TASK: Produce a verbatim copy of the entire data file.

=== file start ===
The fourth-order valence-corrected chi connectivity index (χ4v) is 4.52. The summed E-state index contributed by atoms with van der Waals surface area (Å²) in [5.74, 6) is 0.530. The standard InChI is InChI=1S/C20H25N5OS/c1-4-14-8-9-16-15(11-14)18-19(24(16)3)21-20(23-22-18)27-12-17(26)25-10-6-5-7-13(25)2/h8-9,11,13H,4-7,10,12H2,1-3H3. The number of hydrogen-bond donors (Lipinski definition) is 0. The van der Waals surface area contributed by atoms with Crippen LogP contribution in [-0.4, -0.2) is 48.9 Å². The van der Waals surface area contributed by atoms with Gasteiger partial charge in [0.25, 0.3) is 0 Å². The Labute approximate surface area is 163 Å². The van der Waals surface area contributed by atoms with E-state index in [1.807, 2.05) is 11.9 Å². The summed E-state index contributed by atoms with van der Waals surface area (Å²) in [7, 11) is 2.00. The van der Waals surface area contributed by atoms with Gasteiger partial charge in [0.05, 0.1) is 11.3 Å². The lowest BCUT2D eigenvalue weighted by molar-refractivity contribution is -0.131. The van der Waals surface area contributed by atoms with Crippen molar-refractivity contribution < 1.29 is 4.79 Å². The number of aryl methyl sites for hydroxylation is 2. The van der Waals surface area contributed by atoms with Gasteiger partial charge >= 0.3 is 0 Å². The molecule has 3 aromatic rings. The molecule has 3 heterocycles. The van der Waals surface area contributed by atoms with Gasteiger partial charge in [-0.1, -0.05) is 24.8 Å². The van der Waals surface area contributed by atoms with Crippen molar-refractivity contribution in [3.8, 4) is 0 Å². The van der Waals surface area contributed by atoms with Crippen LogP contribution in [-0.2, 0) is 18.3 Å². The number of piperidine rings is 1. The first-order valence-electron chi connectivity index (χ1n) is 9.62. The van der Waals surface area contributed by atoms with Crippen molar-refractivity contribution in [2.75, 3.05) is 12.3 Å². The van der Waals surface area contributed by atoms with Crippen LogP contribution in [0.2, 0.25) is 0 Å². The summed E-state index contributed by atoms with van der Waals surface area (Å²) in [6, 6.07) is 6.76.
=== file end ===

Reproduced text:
The fourth-order valence-corrected chi connectivity index (χ4v) is 4.52. The summed E-state index contributed by atoms with van der Waals surface area (Å²) in [5.74, 6) is 0.530. The standard InChI is InChI=1S/C20H25N5OS/c1-4-14-8-9-16-15(11-14)18-19(24(16)3)21-20(23-22-18)27-12-17(26)25-10-6-5-7-13(25)2/h8-9,11,13H,4-7,10,12H2,1-3H3. The number of hydrogen-bond donors (Lipinski definition) is 0. The van der Waals surface area contributed by atoms with Crippen LogP contribution in [-0.4, -0.2) is 48.9 Å². The van der Waals surface area contributed by atoms with Gasteiger partial charge in [0.25, 0.3) is 0 Å². The Labute approximate surface area is 163 Å². The van der Waals surface area contributed by atoms with E-state index in [1.807, 2.05) is 11.9 Å². The summed E-state index contributed by atoms with van der Waals surface area (Å²) in [7, 11) is 2.00. The van der Waals surface area contributed by atoms with Gasteiger partial charge in [0.05, 0.1) is 11.3 Å². The lowest BCUT2D eigenvalue weighted by molar-refractivity contribution is -0.131. The van der Waals surface area contributed by atoms with Crippen molar-refractivity contribution < 1.29 is 4.79 Å². The number of aryl methyl sites for hydroxylation is 2. The van der Waals surface area contributed by atoms with Gasteiger partial charge >= 0.3 is 0 Å². The molecule has 3 aromatic rings. The molecule has 3 heterocycles. The van der Waals surface area contributed by atoms with Gasteiger partial charge in [-0.1, -0.05) is 24.8 Å². The van der Waals surface area contributed by atoms with Crippen molar-refractivity contribution in [3.8, 4) is 0 Å². The van der Waals surface area contributed by atoms with Crippen LogP contribution in [-0.2, 0) is 18.3 Å². The number of piperidine rings is 1. The first-order valence-electron chi connectivity index (χ1n) is 9.62. The van der Waals surface area contributed by atoms with Crippen molar-refractivity contribution in [2.75, 3.05) is 12.3 Å². The van der Waals surface area contributed by atoms with Crippen LogP contribution in [0.2, 0.25) is 0 Å². The summed E-state index contributed by atoms with van der Waals surface area (Å²) in [6, 6.07) is 6.76.